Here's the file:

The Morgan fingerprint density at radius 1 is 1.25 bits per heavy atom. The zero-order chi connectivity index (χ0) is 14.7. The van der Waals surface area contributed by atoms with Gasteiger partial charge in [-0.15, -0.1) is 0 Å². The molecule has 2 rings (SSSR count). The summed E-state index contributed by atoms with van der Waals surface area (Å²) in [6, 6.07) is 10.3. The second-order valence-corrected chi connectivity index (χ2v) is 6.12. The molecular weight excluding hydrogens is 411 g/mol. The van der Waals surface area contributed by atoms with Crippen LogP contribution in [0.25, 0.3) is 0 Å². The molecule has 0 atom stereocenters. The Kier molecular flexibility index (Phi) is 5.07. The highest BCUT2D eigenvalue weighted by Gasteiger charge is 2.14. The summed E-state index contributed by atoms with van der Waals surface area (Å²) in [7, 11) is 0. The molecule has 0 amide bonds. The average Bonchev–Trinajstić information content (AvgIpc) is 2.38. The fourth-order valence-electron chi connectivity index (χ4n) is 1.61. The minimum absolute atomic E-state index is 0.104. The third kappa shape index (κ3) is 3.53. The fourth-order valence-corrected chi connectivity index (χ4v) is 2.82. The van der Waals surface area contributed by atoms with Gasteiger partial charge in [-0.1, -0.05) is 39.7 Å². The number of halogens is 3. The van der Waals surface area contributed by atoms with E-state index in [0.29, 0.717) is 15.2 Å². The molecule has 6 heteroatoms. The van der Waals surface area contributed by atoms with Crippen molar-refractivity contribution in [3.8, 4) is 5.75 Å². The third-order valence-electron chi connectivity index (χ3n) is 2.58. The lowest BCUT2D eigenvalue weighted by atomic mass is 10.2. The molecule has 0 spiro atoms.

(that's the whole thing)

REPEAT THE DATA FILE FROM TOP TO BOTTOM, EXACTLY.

The Morgan fingerprint density at radius 1 is 1.25 bits per heavy atom. The zero-order chi connectivity index (χ0) is 14.7. The van der Waals surface area contributed by atoms with Gasteiger partial charge in [-0.15, -0.1) is 0 Å². The molecule has 2 rings (SSSR count). The summed E-state index contributed by atoms with van der Waals surface area (Å²) in [6, 6.07) is 10.3. The second-order valence-corrected chi connectivity index (χ2v) is 6.12. The molecular weight excluding hydrogens is 411 g/mol. The van der Waals surface area contributed by atoms with Crippen LogP contribution in [0.25, 0.3) is 0 Å². The molecule has 0 atom stereocenters. The Kier molecular flexibility index (Phi) is 5.07. The highest BCUT2D eigenvalue weighted by Gasteiger charge is 2.14. The summed E-state index contributed by atoms with van der Waals surface area (Å²) in [7, 11) is 0. The molecule has 0 amide bonds. The average Bonchev–Trinajstić information content (AvgIpc) is 2.38. The fourth-order valence-electron chi connectivity index (χ4n) is 1.61. The minimum absolute atomic E-state index is 0.104. The third kappa shape index (κ3) is 3.53. The fourth-order valence-corrected chi connectivity index (χ4v) is 2.82. The van der Waals surface area contributed by atoms with Gasteiger partial charge in [-0.1, -0.05) is 39.7 Å². The number of halogens is 3. The van der Waals surface area contributed by atoms with E-state index in [0.29, 0.717) is 15.2 Å². The molecule has 6 heteroatoms. The van der Waals surface area contributed by atoms with Crippen molar-refractivity contribution in [3.8, 4) is 5.75 Å². The third-order valence-electron chi connectivity index (χ3n) is 2.58. The lowest BCUT2D eigenvalue weighted by atomic mass is 10.2. The molecule has 0 spiro atoms.